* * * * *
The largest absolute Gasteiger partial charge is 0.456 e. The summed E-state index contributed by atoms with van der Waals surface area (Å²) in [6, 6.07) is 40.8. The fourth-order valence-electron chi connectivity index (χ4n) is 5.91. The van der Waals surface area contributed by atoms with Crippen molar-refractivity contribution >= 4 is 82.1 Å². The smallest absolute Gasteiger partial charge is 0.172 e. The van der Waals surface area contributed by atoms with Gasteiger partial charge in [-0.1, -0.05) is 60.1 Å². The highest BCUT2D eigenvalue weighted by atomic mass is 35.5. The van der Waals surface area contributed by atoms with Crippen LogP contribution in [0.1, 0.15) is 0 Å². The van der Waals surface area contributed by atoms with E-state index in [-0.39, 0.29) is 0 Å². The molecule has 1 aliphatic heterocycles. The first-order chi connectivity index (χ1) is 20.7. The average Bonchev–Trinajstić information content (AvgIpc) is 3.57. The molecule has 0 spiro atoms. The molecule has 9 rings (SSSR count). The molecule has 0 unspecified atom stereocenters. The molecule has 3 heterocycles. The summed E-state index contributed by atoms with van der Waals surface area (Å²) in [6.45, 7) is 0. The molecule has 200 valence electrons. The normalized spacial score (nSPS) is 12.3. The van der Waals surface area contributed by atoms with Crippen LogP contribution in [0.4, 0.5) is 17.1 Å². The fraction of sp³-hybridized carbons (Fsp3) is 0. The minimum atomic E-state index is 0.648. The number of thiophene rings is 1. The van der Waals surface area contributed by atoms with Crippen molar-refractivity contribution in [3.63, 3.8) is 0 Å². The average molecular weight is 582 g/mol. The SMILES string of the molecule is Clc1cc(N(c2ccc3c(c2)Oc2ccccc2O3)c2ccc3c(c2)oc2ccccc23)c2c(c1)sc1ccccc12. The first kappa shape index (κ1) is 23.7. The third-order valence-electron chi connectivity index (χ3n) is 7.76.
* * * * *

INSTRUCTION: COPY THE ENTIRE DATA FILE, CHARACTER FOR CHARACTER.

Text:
The largest absolute Gasteiger partial charge is 0.456 e. The summed E-state index contributed by atoms with van der Waals surface area (Å²) in [6, 6.07) is 40.8. The fourth-order valence-electron chi connectivity index (χ4n) is 5.91. The van der Waals surface area contributed by atoms with Crippen molar-refractivity contribution >= 4 is 82.1 Å². The smallest absolute Gasteiger partial charge is 0.172 e. The van der Waals surface area contributed by atoms with Gasteiger partial charge in [-0.1, -0.05) is 60.1 Å². The highest BCUT2D eigenvalue weighted by atomic mass is 35.5. The van der Waals surface area contributed by atoms with Crippen LogP contribution in [0.1, 0.15) is 0 Å². The van der Waals surface area contributed by atoms with E-state index in [-0.39, 0.29) is 0 Å². The molecule has 1 aliphatic heterocycles. The first-order chi connectivity index (χ1) is 20.7. The average Bonchev–Trinajstić information content (AvgIpc) is 3.57. The molecule has 0 spiro atoms. The molecule has 9 rings (SSSR count). The molecule has 0 unspecified atom stereocenters. The molecule has 3 heterocycles. The summed E-state index contributed by atoms with van der Waals surface area (Å²) in [6.45, 7) is 0. The molecule has 200 valence electrons. The normalized spacial score (nSPS) is 12.3. The van der Waals surface area contributed by atoms with Crippen LogP contribution in [0.4, 0.5) is 17.1 Å². The fraction of sp³-hybridized carbons (Fsp3) is 0. The minimum atomic E-state index is 0.648. The number of thiophene rings is 1. The van der Waals surface area contributed by atoms with Crippen molar-refractivity contribution in [3.63, 3.8) is 0 Å². The average molecular weight is 582 g/mol. The SMILES string of the molecule is Clc1cc(N(c2ccc3c(c2)Oc2ccccc2O3)c2ccc3c(c2)oc2ccccc23)c2c(c1)sc1ccccc12. The first kappa shape index (κ1) is 23.7. The third-order valence-electron chi connectivity index (χ3n) is 7.76.